Purchase this article with an account.
Hongjing Lu, Bosco S. Tjan, Zili Liu; Shape recognition alters sensitivity in stereoscopic depth discrimination. Journal of Vision 2006;6(1):7. doi: 10.1167/6.1.7.
Download citation file:
© 2017 Association for Research in Vision and Ophthalmology.
A fundamental question in visual perception is to characterize how information from sensory input is integrated with prior probabilities. The role of prior probabilities is controversial for elementary visual processes, which are often believed to be immune from higher-level influences. In this paper, we demonstrate such influences. We tested human observers' abilities to discriminate stereoscopic depth defined by points embedded in a biological pattern—a human figure. Our results indicate that the internal representation of a walking human figure imposed constraints on depth discrimination of a static stimulus. This constraint was manifested when the stimulus was recognized as a human figure. When the expected human figure configuration (forearms having equal length) was inconsistent with the sensory input information, discrimination of forearm lengths was impaired. In contrast, when there was no inconsistency (the hand–hip distance on the left was not expected to be equal to that on the right), discrimination between the two distances was improved, presumably because the human figure configuration provided a more accurate frame of reference for stereoscopic depth. Both the impairment and improvement were due to changes of discrimination sensitivity rather than decision bias. Our findings support the view that visual perception is an inference process constrained by Bayesian prior probabilities.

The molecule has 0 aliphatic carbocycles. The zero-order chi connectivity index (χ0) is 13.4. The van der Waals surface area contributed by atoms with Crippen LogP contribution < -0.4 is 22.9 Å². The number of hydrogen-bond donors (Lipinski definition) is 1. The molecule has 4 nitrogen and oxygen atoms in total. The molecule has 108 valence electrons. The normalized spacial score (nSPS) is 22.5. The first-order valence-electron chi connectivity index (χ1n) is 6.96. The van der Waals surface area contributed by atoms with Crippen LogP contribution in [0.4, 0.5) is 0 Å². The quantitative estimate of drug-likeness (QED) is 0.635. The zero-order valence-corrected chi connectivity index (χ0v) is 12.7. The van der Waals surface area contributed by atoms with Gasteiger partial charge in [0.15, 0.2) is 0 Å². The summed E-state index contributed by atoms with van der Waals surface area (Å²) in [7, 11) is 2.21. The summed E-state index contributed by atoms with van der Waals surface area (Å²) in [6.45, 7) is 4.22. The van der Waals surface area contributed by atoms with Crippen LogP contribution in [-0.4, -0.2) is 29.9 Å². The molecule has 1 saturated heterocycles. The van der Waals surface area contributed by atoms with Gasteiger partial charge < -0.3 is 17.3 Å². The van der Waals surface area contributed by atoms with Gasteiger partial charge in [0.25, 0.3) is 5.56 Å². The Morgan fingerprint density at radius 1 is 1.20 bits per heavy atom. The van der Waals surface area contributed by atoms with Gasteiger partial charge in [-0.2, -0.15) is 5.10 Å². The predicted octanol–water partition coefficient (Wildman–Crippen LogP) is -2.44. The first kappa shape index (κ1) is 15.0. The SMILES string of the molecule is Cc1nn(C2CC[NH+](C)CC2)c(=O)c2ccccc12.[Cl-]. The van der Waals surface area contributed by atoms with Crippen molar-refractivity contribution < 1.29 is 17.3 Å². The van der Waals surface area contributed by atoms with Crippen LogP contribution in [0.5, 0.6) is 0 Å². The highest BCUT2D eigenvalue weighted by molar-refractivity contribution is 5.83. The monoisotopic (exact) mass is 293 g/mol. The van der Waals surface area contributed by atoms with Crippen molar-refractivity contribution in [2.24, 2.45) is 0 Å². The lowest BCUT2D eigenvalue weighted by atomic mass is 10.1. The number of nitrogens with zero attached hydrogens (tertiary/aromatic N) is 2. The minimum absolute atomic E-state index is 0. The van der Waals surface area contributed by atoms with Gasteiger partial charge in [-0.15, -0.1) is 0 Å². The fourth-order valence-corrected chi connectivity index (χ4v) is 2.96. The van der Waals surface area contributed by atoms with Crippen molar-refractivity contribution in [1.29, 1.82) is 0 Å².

This PDF is available to Subscribers Only